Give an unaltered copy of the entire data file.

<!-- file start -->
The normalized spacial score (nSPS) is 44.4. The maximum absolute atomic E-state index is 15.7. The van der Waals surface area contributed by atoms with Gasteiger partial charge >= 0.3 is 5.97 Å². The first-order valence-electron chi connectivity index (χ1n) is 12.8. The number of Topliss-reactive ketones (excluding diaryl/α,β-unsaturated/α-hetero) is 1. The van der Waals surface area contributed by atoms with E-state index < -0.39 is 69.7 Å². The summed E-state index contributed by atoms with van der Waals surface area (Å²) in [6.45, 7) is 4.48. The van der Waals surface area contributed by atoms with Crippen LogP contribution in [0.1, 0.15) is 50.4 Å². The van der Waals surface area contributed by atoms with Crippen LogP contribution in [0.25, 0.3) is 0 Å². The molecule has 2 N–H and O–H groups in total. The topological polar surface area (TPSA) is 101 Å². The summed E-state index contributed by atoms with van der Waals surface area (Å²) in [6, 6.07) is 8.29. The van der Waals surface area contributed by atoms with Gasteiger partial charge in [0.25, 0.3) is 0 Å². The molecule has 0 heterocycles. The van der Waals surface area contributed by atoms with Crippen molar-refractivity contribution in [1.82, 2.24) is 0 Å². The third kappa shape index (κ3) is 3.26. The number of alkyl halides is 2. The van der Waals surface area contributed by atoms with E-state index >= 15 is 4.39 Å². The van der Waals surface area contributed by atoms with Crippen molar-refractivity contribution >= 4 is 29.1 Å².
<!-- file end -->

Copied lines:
The normalized spacial score (nSPS) is 44.4. The maximum absolute atomic E-state index is 15.7. The van der Waals surface area contributed by atoms with Gasteiger partial charge >= 0.3 is 5.97 Å². The first-order valence-electron chi connectivity index (χ1n) is 12.8. The number of Topliss-reactive ketones (excluding diaryl/α,β-unsaturated/α-hetero) is 1. The van der Waals surface area contributed by atoms with E-state index < -0.39 is 69.7 Å². The summed E-state index contributed by atoms with van der Waals surface area (Å²) in [6.45, 7) is 4.48. The van der Waals surface area contributed by atoms with Crippen LogP contribution in [0.1, 0.15) is 50.4 Å². The van der Waals surface area contributed by atoms with Crippen LogP contribution in [0.25, 0.3) is 0 Å². The molecule has 2 N–H and O–H groups in total. The topological polar surface area (TPSA) is 101 Å². The summed E-state index contributed by atoms with van der Waals surface area (Å²) in [6, 6.07) is 8.29. The van der Waals surface area contributed by atoms with Gasteiger partial charge in [0.25, 0.3) is 0 Å². The molecule has 0 heterocycles. The van der Waals surface area contributed by atoms with Crippen molar-refractivity contribution in [1.82, 2.24) is 0 Å². The third kappa shape index (κ3) is 3.26. The number of alkyl halides is 2. The van der Waals surface area contributed by atoms with E-state index >= 15 is 4.39 Å². The van der Waals surface area contributed by atoms with Crippen molar-refractivity contribution >= 4 is 29.1 Å².